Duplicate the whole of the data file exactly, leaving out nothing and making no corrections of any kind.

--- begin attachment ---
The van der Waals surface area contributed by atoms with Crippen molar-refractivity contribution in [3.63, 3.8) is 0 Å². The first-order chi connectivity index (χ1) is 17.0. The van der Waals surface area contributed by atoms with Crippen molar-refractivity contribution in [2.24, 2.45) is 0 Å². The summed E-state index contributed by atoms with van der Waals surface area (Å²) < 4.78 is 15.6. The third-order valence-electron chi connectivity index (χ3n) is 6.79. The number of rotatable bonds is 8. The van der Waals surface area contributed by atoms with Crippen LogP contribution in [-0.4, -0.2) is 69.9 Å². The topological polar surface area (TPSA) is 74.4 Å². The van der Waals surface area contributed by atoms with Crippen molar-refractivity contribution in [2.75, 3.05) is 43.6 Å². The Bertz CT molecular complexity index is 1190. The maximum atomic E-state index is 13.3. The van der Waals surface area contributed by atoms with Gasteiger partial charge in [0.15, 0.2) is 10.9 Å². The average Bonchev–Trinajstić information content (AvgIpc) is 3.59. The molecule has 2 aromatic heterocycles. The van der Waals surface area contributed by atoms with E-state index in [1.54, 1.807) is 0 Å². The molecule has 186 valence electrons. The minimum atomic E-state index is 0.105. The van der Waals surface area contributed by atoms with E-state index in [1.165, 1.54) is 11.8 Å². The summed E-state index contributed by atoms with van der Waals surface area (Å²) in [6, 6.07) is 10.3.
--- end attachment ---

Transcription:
The van der Waals surface area contributed by atoms with Crippen molar-refractivity contribution in [3.63, 3.8) is 0 Å². The first-order chi connectivity index (χ1) is 17.0. The van der Waals surface area contributed by atoms with Crippen molar-refractivity contribution in [2.24, 2.45) is 0 Å². The summed E-state index contributed by atoms with van der Waals surface area (Å²) < 4.78 is 15.6. The third-order valence-electron chi connectivity index (χ3n) is 6.79. The number of rotatable bonds is 8. The van der Waals surface area contributed by atoms with Crippen LogP contribution in [-0.4, -0.2) is 69.9 Å². The topological polar surface area (TPSA) is 74.4 Å². The van der Waals surface area contributed by atoms with Crippen molar-refractivity contribution in [2.75, 3.05) is 43.6 Å². The Bertz CT molecular complexity index is 1190. The maximum atomic E-state index is 13.3. The van der Waals surface area contributed by atoms with Gasteiger partial charge in [0.15, 0.2) is 10.9 Å². The average Bonchev–Trinajstić information content (AvgIpc) is 3.59. The molecule has 2 aromatic heterocycles. The van der Waals surface area contributed by atoms with E-state index in [1.54, 1.807) is 0 Å². The molecule has 186 valence electrons. The minimum atomic E-state index is 0.105. The van der Waals surface area contributed by atoms with E-state index in [1.165, 1.54) is 11.8 Å². The summed E-state index contributed by atoms with van der Waals surface area (Å²) in [6, 6.07) is 10.3.